About 7.1 million homeowners could have benefitted from refinancing their mortgages in February, according to mortgage technology and data analytics provider Black Knight Financial Services LLC’s latest Mortgage Monitor Report.

That’s almost double the number of potential refinance candidates the company’s data and analytics division estimated at the same time last year, when approximately 4.1 million borrowers qualified for refinancing.

The Mortgage Monitor report examined the population of borrowers whose current interest rates, credit scores and loan-to-value ratios mark them as good candidates for refinancing.

Black Knight attributed the rise to a combination of declining interest rates and increased equity driven by home price increases. However, the number of refi candidates could decline if interest rates climb, even marginally, said Trey Barnes, Black Knight’s senior vice president of Loan Data Products.

Barnes pointed out that the report’s population is rate-sensitive and said the decline of 60 basis points in the prevailing 30-year interest rate fueled in the year-over-year increase in potential refi candidates.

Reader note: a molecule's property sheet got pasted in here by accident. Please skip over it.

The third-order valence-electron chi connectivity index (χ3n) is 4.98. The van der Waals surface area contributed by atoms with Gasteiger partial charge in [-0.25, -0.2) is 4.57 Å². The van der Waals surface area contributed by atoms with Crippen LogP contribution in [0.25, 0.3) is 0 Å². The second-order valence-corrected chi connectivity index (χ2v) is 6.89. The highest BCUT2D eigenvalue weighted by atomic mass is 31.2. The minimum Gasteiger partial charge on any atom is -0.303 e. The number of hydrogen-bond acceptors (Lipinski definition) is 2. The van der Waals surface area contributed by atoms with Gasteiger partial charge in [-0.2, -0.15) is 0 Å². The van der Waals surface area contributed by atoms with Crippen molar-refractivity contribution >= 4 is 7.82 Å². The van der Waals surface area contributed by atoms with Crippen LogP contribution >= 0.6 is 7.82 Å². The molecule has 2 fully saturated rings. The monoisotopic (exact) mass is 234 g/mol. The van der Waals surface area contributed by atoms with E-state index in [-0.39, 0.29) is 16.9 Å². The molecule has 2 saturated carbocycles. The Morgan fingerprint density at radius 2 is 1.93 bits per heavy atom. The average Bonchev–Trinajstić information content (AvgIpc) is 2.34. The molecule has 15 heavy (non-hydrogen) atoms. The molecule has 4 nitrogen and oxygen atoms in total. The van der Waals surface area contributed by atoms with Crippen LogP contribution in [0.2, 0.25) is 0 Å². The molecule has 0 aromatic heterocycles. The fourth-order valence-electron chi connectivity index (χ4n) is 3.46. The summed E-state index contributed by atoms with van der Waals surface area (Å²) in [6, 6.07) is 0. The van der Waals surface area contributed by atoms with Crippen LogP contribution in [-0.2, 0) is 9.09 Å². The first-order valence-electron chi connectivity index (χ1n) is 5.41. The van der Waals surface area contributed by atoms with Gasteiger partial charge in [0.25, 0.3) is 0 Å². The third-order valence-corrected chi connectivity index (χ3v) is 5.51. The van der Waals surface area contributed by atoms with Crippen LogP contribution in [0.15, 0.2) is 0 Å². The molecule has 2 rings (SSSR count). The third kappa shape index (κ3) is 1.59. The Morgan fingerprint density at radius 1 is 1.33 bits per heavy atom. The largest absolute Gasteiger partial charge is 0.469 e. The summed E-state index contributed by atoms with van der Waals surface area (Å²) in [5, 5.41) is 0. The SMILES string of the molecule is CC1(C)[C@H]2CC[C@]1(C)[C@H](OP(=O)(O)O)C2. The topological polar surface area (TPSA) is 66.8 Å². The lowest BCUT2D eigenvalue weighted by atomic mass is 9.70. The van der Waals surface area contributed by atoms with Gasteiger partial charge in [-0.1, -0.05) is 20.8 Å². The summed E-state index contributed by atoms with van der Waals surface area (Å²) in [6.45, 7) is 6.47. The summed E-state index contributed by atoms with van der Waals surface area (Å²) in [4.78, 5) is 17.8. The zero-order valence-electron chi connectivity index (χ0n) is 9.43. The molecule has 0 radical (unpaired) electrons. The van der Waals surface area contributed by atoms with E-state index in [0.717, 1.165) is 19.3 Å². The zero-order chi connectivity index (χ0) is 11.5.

“If interest rates were to rise by just half a percentage point, 3 million borrowers would fall right back out of the running as far as benefiting from refinancing their mortgages,” Barnes said.

The report also found that prepayment speed, which historically has been a good indicator of refi activity, of borrowers with credit scores below 620 was the lowest Black Knight has seen since it began tracking this data in 2000. As a result, the average loan age for this group was 98 months, compared to just 38 months and less for borrowers with credit scores of 750 and above.

Using data from Black Knight’s Home Price Index, the Mortgage Monitor report also examined real estate transactions in 2014 and concluded that although traditional market sales outpaced 2013 levels, overall real estate sales were down for the year due to a decrease in distressed transactions such as REO (real estate owned) or short sales. Nationally, just 12.7 percent of 2014 residential real estate transactions were distressed sales, the lowest such share since 2007; that was down from 17 percent the year before and a high of 33 percent in 2011.

Florida led the country in 2014 with 25 percent of all transactions in the state coming from distressed sales, and accounted for 26 percent of all distressed sales in the United States. Florida has also seen the lowest level of home price appreciation since the bottom of the market out of all the major “bubble” states, Arizona, California, Florida and Nevada. However, Florida’s REO sales discount of 24 percent, while deeper than the other bubble states’ discounts, is still lower than the national average of nearly 27 percent, Black Knight concluded.

Email Amy Swinderman.

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